We live in a tough neighborhood. We live in a country that has been surrounded by difficult issues for several decades -- the Iraq-Iran war, the invasion of Kuwait, the current war in Iraq. Despite all that, Dubai has learned how to reinvent itself and cope.No wonder the "exploited" from India's communist south, for example, keep pouring into Dubai: they won't get to live like the royal family in Dubai, or even like most Western executives, but at least with the wages of capitalism they are able to feed and educate their families.
We believe that helping to build a strong regional economy is our best opportunity for lasting social stability in the Middle East...
There are more initiatives underway, many of which are aimed at ensuring prompt payment of salaries, and improvements in working conditions for unskilled foreign workers. While capitalism doesn't always create egalitarian societies, I like to think that in Dubai we are making the effort to cast the net wide when it comes to sharing prosperity...
Nearly 1.5 billion people live in our neighborhood, and more than 50% of them are under the age of 25. In the Arab world alone, some 80 million young people -- out of a total population of 300 million -- are seeking jobs. I look at these young people as extraordinary resources for nation-building. If we can take our vision beyond Dubai, I think we can save a lot of young people from humiliating unemployment, from becoming extremists...
I am also often asked, "What are Dubai's political ambitions?" Well, here's my answer: We don't have political ambitions. We don't want to be a superpower or any other kind of political power. The whole region is over-politicized as it is. We don't see politics as our thing, we don't want it, we don't think this is the right thing to do.
We are engaged in a different type of war that's really worth fighting -- fighting to alleviate poverty, generating better education, creating economic opportunity for people, and teaching people everywhere how to be entrepreneurs, to believe in themselves...
I always ask: How can I help? What can I do for people? How can I improve people's lives? That's part of my value system. It's too late for me to change that system, but it isn't too early for me to say to the world that the Dubai narrative is all about changing people's lives for the better through smart capitalism, willpower and positive energy.
Friday, January 11, 2008
If Iraqis can see hopeful signs, hey, so can I. Reuters reports:
Snow fell on Baghdad on Friday for the first time in memory, and delighted residents declared it an omen of peace.
"It is the first time we've seen snow in Baghdad," said 60-year-old Hassan Zahar. "We've seen sleet before, but never snow. I looked at the faces of all the people, they were astonished," he said.
"A few minutes ago, I was covered with snowflakes. In my hair, on my shoulders. I invite all the people to enjoy peace, because the snow means peace," he said.
Traffic policeman Murtadha Fadhil, huddling under a balcony to keep dry, declared the snow "a new sign of the new Iraq."
"It's a sign of hope. We hope Iraqis will purify their hearts and politicians will work for the prosperity of all Iraqis."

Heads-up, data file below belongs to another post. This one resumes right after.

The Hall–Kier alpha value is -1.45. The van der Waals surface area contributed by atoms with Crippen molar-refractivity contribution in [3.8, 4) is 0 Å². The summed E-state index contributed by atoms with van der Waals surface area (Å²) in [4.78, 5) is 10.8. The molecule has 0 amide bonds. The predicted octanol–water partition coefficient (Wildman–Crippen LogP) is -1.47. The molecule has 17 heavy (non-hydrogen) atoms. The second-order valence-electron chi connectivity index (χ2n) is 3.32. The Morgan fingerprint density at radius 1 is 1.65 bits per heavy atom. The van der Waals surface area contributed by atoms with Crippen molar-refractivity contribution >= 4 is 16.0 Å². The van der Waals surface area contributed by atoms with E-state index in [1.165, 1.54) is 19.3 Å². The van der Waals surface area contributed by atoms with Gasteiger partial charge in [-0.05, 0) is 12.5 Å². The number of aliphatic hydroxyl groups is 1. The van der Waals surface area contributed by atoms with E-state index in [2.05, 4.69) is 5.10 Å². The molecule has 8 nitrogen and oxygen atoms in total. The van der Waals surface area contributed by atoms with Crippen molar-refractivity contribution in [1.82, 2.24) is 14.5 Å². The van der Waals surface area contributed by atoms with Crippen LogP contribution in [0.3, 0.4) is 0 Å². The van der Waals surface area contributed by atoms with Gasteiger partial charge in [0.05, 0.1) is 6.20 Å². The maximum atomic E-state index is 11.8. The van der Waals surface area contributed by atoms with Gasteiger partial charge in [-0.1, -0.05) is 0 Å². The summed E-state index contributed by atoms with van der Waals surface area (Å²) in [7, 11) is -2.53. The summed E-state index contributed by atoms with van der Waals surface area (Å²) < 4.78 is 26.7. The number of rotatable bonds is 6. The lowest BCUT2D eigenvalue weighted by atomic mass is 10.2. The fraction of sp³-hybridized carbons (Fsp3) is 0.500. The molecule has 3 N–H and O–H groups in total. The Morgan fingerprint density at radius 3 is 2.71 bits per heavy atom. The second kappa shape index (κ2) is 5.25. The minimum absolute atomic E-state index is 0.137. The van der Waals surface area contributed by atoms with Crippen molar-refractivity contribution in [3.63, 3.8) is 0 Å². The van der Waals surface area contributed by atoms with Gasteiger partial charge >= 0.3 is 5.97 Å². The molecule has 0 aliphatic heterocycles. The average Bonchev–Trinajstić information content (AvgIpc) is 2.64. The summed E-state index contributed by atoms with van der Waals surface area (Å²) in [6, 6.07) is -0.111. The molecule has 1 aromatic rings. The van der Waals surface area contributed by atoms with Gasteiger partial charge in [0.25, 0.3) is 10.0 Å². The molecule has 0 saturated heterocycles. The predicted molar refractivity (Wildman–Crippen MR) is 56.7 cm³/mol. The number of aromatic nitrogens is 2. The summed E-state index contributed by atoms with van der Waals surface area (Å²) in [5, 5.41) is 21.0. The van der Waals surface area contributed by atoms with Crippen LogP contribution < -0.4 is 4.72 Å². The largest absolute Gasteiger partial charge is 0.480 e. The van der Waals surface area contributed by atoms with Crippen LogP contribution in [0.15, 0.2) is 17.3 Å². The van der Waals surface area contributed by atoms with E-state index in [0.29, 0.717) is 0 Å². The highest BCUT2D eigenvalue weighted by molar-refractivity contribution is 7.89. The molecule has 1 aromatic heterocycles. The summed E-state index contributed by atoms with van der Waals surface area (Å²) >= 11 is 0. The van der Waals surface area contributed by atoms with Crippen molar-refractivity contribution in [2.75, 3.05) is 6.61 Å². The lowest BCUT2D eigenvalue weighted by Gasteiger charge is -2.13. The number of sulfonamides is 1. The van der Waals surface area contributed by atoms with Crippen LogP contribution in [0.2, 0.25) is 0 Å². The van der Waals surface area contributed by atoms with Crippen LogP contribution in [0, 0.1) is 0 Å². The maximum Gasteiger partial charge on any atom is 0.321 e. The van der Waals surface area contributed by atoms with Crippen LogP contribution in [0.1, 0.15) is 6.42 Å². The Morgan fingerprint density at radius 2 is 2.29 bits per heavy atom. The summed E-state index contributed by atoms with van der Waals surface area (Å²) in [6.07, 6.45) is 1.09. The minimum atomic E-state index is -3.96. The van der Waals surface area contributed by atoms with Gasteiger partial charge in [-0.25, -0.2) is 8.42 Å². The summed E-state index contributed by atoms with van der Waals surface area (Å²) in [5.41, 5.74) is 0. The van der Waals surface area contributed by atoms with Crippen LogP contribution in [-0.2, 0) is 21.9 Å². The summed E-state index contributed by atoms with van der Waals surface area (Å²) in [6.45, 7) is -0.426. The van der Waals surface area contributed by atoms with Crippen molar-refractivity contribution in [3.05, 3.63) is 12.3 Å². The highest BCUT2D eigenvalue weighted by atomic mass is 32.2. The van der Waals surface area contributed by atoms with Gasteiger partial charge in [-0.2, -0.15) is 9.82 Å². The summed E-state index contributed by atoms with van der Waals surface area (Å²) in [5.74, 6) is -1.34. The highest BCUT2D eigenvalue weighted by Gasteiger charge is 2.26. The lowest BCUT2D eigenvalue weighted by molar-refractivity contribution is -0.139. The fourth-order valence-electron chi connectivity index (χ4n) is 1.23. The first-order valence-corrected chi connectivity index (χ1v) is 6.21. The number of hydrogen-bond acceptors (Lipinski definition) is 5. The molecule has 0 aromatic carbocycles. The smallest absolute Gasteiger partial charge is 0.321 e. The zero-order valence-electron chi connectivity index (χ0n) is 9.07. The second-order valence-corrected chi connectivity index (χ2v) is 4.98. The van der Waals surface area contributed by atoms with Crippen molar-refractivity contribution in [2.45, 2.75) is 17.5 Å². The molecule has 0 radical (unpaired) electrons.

Thursday, January 10, 2008
At least that's how this AP report strikes me:
Iraq's western province of Anbar, hotbed of the Sunni Arab insurgency for the first four years of the war, will be returned to Iraqi control in March, a senior U.S. general said Thursday.
In a telephone interview from Iraq, Marine Maj. Gen. Walter E. Gaskin, commander of the roughly 35,000 Marine and Army forces in Anbar, said levels of violence have dropped so significantly—coupled with the growth and development of Iraqi security forces in the province—that Anbar is ready to be handed back to the Iraqis.
Tuesday, January 8, 2008
Against the "Islamic militants" that is. London's Guardian Unlimited reports:
Eight tribal leaders attempting to broker a ceasefire in Pakistan's dangerous north-west province have been shot dead by suspected Islamic militants in eight separate killings.Somehow I don't think the tribes who have resisted all sorts of authority up to this point are going to now peacefully submit to whoever just killed these leaders.
The assassinations began late on Sunday night and continued into the early hours of Monday morning, according to a statement from a security official and the military.
The eight tribal leaders were scheduled to meet each other on Monday in Wana to discuss plans to achieve peace between between security forces and insurgents.
Tuesday, January 1, 2008
That wasn't a misspelling. Democrazia as in democrazy.
Here's the latest version of Bhutto-style democracy: Rush in elections so the 19-year old son who hasn't lived in Pakistan since 1999 ride the sympathy wave caused by his mother's death. Then, while the youth finishes his studies at Oxford, his father, known as Mr. Ten Percent because of his reputation for corruption, gets to take over the cookie jar once again as the de facto party leader.
Of course this democratic process has to happen quickly because as the London Financial Times reports:
The shelf-life of the political capital accruing to the PPP in the wake of Ms Bhutto’s assignation is unpredictable, a factor encouraging Mr Zardari, a controversial figure with a reputation for corruption, to demand that the elections be held as scheduled.No wonder the other major opposition figure, Nawaz Sharif is now saying through a spokesman that a "short postponement" of elections would "be acceptable." But note (posted January 2): As soon as the government decided to postpone the elections, Sharif et al balked at any delay.
Stay tuned for the next episode of Democrazia in Pakistan.